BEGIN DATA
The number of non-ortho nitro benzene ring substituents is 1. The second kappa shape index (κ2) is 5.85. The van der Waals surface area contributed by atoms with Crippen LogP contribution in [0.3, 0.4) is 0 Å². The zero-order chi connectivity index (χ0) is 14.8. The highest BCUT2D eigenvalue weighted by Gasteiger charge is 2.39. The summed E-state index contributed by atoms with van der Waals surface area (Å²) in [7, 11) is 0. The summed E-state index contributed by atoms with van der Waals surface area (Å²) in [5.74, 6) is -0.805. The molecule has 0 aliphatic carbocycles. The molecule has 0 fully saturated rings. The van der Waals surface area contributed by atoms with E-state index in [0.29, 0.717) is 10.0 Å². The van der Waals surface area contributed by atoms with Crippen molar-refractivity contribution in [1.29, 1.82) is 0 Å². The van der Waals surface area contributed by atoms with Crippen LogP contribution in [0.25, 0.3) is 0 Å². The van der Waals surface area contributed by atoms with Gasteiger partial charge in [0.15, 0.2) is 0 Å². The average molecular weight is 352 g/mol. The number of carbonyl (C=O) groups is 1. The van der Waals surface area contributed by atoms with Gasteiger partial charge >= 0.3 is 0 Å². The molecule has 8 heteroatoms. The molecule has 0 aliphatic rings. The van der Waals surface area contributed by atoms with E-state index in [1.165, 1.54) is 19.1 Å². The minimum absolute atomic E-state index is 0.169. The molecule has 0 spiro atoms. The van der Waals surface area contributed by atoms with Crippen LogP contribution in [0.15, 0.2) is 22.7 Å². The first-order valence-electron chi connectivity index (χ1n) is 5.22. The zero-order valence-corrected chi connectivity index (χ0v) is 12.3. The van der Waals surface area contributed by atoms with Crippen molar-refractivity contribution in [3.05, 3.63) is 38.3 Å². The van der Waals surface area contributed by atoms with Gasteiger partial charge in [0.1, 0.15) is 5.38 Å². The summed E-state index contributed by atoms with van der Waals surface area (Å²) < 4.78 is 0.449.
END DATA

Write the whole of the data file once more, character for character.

The number of non-ortho nitro benzene ring substituents is 1. The second kappa shape index (κ2) is 5.85. The van der Waals surface area contributed by atoms with Crippen LogP contribution in [0.3, 0.4) is 0 Å². The zero-order chi connectivity index (χ0) is 14.8. The highest BCUT2D eigenvalue weighted by Gasteiger charge is 2.39. The summed E-state index contributed by atoms with van der Waals surface area (Å²) in [7, 11) is 0. The summed E-state index contributed by atoms with van der Waals surface area (Å²) in [5.74, 6) is -0.805. The molecule has 0 aliphatic carbocycles. The molecule has 0 fully saturated rings. The van der Waals surface area contributed by atoms with E-state index in [0.29, 0.717) is 10.0 Å². The van der Waals surface area contributed by atoms with Crippen molar-refractivity contribution in [1.29, 1.82) is 0 Å². The van der Waals surface area contributed by atoms with Crippen LogP contribution in [0.25, 0.3) is 0 Å². The van der Waals surface area contributed by atoms with Gasteiger partial charge in [0.15, 0.2) is 0 Å². The average molecular weight is 352 g/mol. The number of carbonyl (C=O) groups is 1. The van der Waals surface area contributed by atoms with Gasteiger partial charge >= 0.3 is 0 Å². The molecule has 8 heteroatoms. The molecule has 0 aliphatic rings. The van der Waals surface area contributed by atoms with E-state index in [1.165, 1.54) is 19.1 Å². The minimum absolute atomic E-state index is 0.169. The molecule has 0 spiro atoms. The van der Waals surface area contributed by atoms with Crippen LogP contribution in [0.15, 0.2) is 22.7 Å². The first-order valence-electron chi connectivity index (χ1n) is 5.22. The zero-order valence-corrected chi connectivity index (χ0v) is 12.3. The van der Waals surface area contributed by atoms with Crippen molar-refractivity contribution in [3.05, 3.63) is 38.3 Å². The van der Waals surface area contributed by atoms with Gasteiger partial charge in [0.1, 0.15) is 5.38 Å². The summed E-state index contributed by atoms with van der Waals surface area (Å²) < 4.78 is 0.449.